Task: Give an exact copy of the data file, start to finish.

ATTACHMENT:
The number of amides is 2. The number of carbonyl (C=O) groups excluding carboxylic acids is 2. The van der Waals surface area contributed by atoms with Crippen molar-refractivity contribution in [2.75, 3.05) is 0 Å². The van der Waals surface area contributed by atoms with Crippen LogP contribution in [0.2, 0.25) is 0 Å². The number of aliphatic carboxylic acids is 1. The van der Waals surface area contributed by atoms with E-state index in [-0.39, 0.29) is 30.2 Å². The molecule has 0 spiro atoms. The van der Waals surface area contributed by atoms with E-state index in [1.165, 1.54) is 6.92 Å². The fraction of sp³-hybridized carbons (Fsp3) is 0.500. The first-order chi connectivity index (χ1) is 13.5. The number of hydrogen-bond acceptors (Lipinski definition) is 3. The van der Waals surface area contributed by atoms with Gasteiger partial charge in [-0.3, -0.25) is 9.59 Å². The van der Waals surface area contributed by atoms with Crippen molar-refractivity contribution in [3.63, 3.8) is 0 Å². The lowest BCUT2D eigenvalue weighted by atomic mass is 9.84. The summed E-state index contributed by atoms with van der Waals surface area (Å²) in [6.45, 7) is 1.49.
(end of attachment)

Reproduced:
The number of amides is 2. The number of carbonyl (C=O) groups excluding carboxylic acids is 2. The van der Waals surface area contributed by atoms with Crippen molar-refractivity contribution in [2.75, 3.05) is 0 Å². The van der Waals surface area contributed by atoms with Crippen LogP contribution in [0.2, 0.25) is 0 Å². The number of aliphatic carboxylic acids is 1. The van der Waals surface area contributed by atoms with E-state index in [-0.39, 0.29) is 30.2 Å². The molecule has 0 spiro atoms. The van der Waals surface area contributed by atoms with E-state index in [1.165, 1.54) is 6.92 Å². The fraction of sp³-hybridized carbons (Fsp3) is 0.500. The first-order chi connectivity index (χ1) is 13.5. The number of hydrogen-bond acceptors (Lipinski definition) is 3. The van der Waals surface area contributed by atoms with Gasteiger partial charge in [-0.3, -0.25) is 9.59 Å². The van der Waals surface area contributed by atoms with Crippen molar-refractivity contribution in [3.63, 3.8) is 0 Å². The lowest BCUT2D eigenvalue weighted by atomic mass is 9.84. The summed E-state index contributed by atoms with van der Waals surface area (Å²) in [6.45, 7) is 1.49.